With clothes in the washer, we headed out in search of one of the restaurants suggested by Maria – a tiny 8-10 table tapas bar named Ovejas Negras around the corner and halfway down the street from us. The only place available to sit were two stools at the same bar top used by the kitchen’s expediter to finish off the plates of food. These turned out to be the best seats in the house because it was like a mini chef’s table. We were treated to an ever-changing show of all the available dishes.
We chose the Caprese salad with fresh burrata, the mushroom risotto and, the piece de resistance, the slow-braised pork cheeks with mashed potatoes and pig jus. The burrata was the perfect balance of firm and creamy, which played well with the acidity of the fresh tomatoes, olive oil, and a touch of balsamic. The mushroom risotto was rich with the earthy goodness of fresh mushrooms and the perfect firmness of the rice.
However, it was the pork cheeks that will have us coming back to this tiny find a few more times while we are here. They could very well be a reason to make a return trip to Seville (besides the beauty of the city). The pork cheeks were so tender that a knife was not necessary to cut into them, and the flavor was deep, rich, and delicate all at the same time. The creaminess of the mashed potatoes, with no added flavors other than butter, and the headiness of the pig jus combined with a forkful of pork cheeks to make a perfect bite. My mouth waters just thinking about them. Let’s take a moment of silence as I savor the memory.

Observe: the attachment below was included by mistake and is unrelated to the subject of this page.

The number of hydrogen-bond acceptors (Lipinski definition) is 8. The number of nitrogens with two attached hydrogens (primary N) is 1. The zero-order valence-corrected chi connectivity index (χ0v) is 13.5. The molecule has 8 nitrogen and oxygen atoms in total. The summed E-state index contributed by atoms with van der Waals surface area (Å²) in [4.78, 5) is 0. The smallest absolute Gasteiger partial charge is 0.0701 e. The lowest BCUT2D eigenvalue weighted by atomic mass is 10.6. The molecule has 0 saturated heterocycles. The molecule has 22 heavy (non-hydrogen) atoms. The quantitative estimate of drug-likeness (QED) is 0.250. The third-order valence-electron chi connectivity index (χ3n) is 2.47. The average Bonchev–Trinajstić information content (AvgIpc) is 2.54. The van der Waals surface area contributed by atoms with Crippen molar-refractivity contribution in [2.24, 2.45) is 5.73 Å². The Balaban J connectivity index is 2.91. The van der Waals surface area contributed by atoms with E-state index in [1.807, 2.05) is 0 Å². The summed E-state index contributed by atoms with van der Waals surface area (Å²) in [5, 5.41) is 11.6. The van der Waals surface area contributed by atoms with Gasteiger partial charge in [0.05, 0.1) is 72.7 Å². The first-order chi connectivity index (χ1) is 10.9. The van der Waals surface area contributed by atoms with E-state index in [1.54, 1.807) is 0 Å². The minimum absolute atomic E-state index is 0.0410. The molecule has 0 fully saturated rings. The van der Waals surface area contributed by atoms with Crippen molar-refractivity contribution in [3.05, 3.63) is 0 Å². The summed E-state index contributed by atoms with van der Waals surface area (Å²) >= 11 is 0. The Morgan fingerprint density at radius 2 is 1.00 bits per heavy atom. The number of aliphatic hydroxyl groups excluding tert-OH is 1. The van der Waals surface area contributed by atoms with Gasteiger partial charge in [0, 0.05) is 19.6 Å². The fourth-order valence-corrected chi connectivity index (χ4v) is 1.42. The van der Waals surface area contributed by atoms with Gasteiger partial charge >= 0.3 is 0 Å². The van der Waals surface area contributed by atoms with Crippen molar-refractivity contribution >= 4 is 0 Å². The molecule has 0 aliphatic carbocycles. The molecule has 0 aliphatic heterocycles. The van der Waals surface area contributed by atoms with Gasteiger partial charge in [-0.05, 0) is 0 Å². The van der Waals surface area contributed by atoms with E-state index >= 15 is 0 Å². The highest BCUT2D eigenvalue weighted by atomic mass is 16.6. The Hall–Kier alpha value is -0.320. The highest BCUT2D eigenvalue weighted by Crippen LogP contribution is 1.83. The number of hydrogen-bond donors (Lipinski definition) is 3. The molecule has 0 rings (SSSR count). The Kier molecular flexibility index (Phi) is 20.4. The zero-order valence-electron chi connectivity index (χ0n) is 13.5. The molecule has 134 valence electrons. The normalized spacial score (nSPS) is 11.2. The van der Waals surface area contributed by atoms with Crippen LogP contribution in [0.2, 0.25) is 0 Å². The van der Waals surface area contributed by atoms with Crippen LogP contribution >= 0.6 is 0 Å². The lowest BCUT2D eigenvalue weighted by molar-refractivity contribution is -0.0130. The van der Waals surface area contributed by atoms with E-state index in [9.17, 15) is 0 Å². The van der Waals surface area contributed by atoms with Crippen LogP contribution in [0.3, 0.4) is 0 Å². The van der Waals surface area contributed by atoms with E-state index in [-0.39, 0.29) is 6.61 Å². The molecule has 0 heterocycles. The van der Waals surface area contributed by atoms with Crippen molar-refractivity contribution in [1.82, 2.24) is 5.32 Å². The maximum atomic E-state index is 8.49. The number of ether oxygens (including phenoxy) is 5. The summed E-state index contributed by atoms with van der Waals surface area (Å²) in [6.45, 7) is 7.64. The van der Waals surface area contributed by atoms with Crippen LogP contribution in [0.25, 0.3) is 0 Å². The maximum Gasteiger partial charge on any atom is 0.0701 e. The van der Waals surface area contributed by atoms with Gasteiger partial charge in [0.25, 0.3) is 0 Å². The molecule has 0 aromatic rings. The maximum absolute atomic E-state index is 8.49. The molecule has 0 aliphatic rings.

It had begun to rain while we were at lunch; however, it did not deter the hordes of people standing in line to get into the restaurant. We smiled silently as we walked by knowing they were in for a delightful gastronomic experience.
While on the topic of food, we went off in search of the supermarket to buy a few basic supplies for our apartment stay. Since bottled water can be expensive in restaurants, it’s always good to pick up a few large bottles to refill smaller bottles you carry around throughout the day. It’s good to stay hydrated.
Using the directions from Yelp on my phone (no data usage since I was able to queue it up on my iPhone before leaving the apartment), we made our way through the narrow streets to Mas. Next time we will have to remember to bring our own grocery bag so we don’t have to pay for plastic. It was then back to the apartment to continue some domestic chores (hanging laundry and doing more wash), a nap, and a little downtime for writing.
After another stroll around the local plazas, we stopped for dinner at a tapas bar just down the street. We love tapas because they come in shareable sizes to try multiple dishes without going overboard.
We tried small portions of the Russian salad (a mixture of fish, vegetables and potatoes topped with caviar), salmorejo (tomato soup thickened with a bread purée – dairy free, but definitely not gluten-free), seafood paella, and braised and deconstructed oxtail.
We weren’t going to have any dessert, but our waiter proclaimed he had the best desserts in all of Spain and perhaps the world, so we just had to try one. Our selection was a light crema with a chocolate mousse center drizzled with caramel and topped with an almond caramel biscuit. It was out of this world! The waiter was right.
As we walked home, we caught the moon peeking out beyond the Cathedral’s bell tower and we thought just how lucky we are to be here together. Good night moon.